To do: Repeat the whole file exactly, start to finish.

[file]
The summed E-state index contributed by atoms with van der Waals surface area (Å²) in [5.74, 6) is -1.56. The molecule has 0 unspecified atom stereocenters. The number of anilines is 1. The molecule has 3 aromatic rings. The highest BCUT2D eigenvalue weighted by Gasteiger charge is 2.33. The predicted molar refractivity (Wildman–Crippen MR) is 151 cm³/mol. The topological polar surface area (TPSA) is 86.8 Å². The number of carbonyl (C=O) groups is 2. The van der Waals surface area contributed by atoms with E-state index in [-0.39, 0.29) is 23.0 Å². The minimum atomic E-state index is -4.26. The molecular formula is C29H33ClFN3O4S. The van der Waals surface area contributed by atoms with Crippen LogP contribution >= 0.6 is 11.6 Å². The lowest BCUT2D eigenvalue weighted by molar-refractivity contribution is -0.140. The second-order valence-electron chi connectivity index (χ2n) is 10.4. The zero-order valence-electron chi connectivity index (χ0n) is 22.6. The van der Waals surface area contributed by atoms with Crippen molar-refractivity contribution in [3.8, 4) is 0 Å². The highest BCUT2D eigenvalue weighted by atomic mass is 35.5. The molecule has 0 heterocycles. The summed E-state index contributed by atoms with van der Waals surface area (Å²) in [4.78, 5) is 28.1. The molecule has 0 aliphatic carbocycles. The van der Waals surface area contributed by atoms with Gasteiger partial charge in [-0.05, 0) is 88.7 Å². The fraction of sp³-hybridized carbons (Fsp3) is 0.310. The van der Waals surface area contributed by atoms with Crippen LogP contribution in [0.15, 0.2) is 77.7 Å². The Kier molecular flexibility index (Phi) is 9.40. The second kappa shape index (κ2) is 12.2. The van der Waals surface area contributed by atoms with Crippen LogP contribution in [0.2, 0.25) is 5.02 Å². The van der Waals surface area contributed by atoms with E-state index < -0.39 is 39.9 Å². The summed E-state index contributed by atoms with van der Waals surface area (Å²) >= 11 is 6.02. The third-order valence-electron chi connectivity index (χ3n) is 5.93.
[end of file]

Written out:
The summed E-state index contributed by atoms with van der Waals surface area (Å²) in [5.74, 6) is -1.56. The molecule has 0 unspecified atom stereocenters. The number of anilines is 1. The molecule has 3 aromatic rings. The highest BCUT2D eigenvalue weighted by Gasteiger charge is 2.33. The predicted molar refractivity (Wildman–Crippen MR) is 151 cm³/mol. The topological polar surface area (TPSA) is 86.8 Å². The number of carbonyl (C=O) groups is 2. The van der Waals surface area contributed by atoms with E-state index in [-0.39, 0.29) is 23.0 Å². The minimum atomic E-state index is -4.26. The molecular formula is C29H33ClFN3O4S. The van der Waals surface area contributed by atoms with Crippen LogP contribution >= 0.6 is 11.6 Å². The lowest BCUT2D eigenvalue weighted by molar-refractivity contribution is -0.140. The second-order valence-electron chi connectivity index (χ2n) is 10.4. The zero-order valence-electron chi connectivity index (χ0n) is 22.6. The van der Waals surface area contributed by atoms with Crippen molar-refractivity contribution in [3.8, 4) is 0 Å². The highest BCUT2D eigenvalue weighted by atomic mass is 35.5. The molecule has 0 heterocycles. The summed E-state index contributed by atoms with van der Waals surface area (Å²) in [4.78, 5) is 28.1. The molecule has 0 aliphatic carbocycles. The van der Waals surface area contributed by atoms with Gasteiger partial charge in [-0.05, 0) is 88.7 Å². The fraction of sp³-hybridized carbons (Fsp3) is 0.310. The van der Waals surface area contributed by atoms with Crippen LogP contribution in [0.15, 0.2) is 77.7 Å². The Kier molecular flexibility index (Phi) is 9.40. The second kappa shape index (κ2) is 12.2. The van der Waals surface area contributed by atoms with Crippen LogP contribution in [0.2, 0.25) is 5.02 Å². The van der Waals surface area contributed by atoms with E-state index < -0.39 is 39.9 Å². The summed E-state index contributed by atoms with van der Waals surface area (Å²) >= 11 is 6.02. The third-order valence-electron chi connectivity index (χ3n) is 5.93.